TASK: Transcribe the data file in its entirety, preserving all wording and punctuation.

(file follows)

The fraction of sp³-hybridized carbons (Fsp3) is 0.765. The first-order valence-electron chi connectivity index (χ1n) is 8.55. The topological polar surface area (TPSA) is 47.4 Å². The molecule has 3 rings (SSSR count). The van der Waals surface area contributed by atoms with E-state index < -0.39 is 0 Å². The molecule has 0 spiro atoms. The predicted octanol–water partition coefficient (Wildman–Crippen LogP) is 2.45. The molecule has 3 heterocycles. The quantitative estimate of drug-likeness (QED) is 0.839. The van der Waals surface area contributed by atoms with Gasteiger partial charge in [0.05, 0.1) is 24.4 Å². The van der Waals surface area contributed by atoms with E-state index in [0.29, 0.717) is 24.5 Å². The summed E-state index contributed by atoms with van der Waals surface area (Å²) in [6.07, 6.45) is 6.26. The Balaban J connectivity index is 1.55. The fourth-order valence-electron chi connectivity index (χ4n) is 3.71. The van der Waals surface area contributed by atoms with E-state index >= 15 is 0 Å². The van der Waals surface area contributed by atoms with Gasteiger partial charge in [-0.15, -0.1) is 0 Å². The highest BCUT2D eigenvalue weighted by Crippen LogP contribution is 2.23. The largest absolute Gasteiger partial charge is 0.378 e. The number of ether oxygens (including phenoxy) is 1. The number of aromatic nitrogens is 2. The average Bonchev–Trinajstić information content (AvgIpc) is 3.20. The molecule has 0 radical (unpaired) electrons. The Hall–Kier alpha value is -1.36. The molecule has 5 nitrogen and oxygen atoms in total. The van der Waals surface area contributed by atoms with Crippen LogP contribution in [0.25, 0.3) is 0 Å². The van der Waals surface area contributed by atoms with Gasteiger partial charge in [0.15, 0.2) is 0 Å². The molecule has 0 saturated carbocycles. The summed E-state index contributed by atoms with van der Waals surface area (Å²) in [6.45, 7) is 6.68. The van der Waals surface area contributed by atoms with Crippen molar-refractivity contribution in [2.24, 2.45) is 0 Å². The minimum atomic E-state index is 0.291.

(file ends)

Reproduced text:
The fraction of sp³-hybridized carbons (Fsp3) is 0.765. The first-order valence-electron chi connectivity index (χ1n) is 8.55. The topological polar surface area (TPSA) is 47.4 Å². The molecule has 3 rings (SSSR count). The van der Waals surface area contributed by atoms with E-state index < -0.39 is 0 Å². The molecule has 0 spiro atoms. The predicted octanol–water partition coefficient (Wildman–Crippen LogP) is 2.45. The molecule has 3 heterocycles. The quantitative estimate of drug-likeness (QED) is 0.839. The van der Waals surface area contributed by atoms with Gasteiger partial charge in [0.05, 0.1) is 24.4 Å². The van der Waals surface area contributed by atoms with E-state index in [0.29, 0.717) is 24.5 Å². The summed E-state index contributed by atoms with van der Waals surface area (Å²) in [6.07, 6.45) is 6.26. The Balaban J connectivity index is 1.55. The fourth-order valence-electron chi connectivity index (χ4n) is 3.71. The van der Waals surface area contributed by atoms with E-state index >= 15 is 0 Å². The van der Waals surface area contributed by atoms with Gasteiger partial charge in [-0.15, -0.1) is 0 Å². The highest BCUT2D eigenvalue weighted by Crippen LogP contribution is 2.23. The largest absolute Gasteiger partial charge is 0.378 e. The number of ether oxygens (including phenoxy) is 1. The number of aromatic nitrogens is 2. The average Bonchev–Trinajstić information content (AvgIpc) is 3.20. The molecule has 0 radical (unpaired) electrons. The Hall–Kier alpha value is -1.36. The molecule has 5 nitrogen and oxygen atoms in total. The van der Waals surface area contributed by atoms with Crippen LogP contribution in [0.25, 0.3) is 0 Å². The van der Waals surface area contributed by atoms with Gasteiger partial charge in [0.15, 0.2) is 0 Å². The molecule has 0 saturated carbocycles. The summed E-state index contributed by atoms with van der Waals surface area (Å²) in [6.45, 7) is 6.68. The van der Waals surface area contributed by atoms with Crippen molar-refractivity contribution in [2.24, 2.45) is 0 Å². The minimum atomic E-state index is 0.291.